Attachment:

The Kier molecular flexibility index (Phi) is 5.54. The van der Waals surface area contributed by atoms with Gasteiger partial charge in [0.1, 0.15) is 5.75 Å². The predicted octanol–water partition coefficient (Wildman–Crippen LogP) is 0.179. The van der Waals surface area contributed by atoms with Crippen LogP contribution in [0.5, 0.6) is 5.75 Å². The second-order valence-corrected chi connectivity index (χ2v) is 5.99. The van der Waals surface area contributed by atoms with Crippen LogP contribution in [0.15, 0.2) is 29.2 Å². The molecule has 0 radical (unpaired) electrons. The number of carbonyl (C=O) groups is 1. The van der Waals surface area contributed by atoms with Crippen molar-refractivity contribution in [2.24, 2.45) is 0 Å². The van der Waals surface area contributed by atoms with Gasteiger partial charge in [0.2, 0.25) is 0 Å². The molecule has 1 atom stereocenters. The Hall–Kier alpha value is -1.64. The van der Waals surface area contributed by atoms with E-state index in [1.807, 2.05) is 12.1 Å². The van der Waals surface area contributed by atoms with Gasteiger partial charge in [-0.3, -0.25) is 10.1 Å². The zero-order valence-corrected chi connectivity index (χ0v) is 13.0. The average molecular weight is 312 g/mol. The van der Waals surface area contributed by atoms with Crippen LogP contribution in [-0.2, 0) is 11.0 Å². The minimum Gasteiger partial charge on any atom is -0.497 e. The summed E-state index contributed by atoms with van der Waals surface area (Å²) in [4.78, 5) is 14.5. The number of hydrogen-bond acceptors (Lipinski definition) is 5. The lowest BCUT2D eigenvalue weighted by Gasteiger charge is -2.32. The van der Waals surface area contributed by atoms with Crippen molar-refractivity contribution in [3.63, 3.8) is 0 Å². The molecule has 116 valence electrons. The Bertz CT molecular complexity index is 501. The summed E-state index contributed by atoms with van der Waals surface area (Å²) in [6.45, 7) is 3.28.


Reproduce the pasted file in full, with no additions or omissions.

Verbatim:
The Kier molecular flexibility index (Phi) is 5.54. The van der Waals surface area contributed by atoms with Gasteiger partial charge in [0.1, 0.15) is 5.75 Å². The predicted octanol–water partition coefficient (Wildman–Crippen LogP) is 0.179. The van der Waals surface area contributed by atoms with Crippen LogP contribution in [0.5, 0.6) is 5.75 Å². The second-order valence-corrected chi connectivity index (χ2v) is 5.99. The van der Waals surface area contributed by atoms with Crippen LogP contribution in [0.15, 0.2) is 29.2 Å². The molecule has 0 radical (unpaired) electrons. The number of carbonyl (C=O) groups is 1. The van der Waals surface area contributed by atoms with Crippen molar-refractivity contribution in [2.24, 2.45) is 0 Å². The van der Waals surface area contributed by atoms with Gasteiger partial charge in [0.2, 0.25) is 0 Å². The molecule has 1 atom stereocenters. The Hall–Kier alpha value is -1.64. The van der Waals surface area contributed by atoms with E-state index in [1.807, 2.05) is 12.1 Å². The van der Waals surface area contributed by atoms with Gasteiger partial charge in [-0.3, -0.25) is 10.1 Å². The zero-order valence-corrected chi connectivity index (χ0v) is 13.0. The average molecular weight is 312 g/mol. The van der Waals surface area contributed by atoms with Crippen LogP contribution in [-0.2, 0) is 11.0 Å². The minimum Gasteiger partial charge on any atom is -0.497 e. The summed E-state index contributed by atoms with van der Waals surface area (Å²) in [4.78, 5) is 14.5. The number of hydrogen-bond acceptors (Lipinski definition) is 5. The lowest BCUT2D eigenvalue weighted by Gasteiger charge is -2.32. The van der Waals surface area contributed by atoms with Crippen molar-refractivity contribution in [3.63, 3.8) is 0 Å². The molecule has 116 valence electrons. The Bertz CT molecular complexity index is 501. The summed E-state index contributed by atoms with van der Waals surface area (Å²) in [6.45, 7) is 3.28.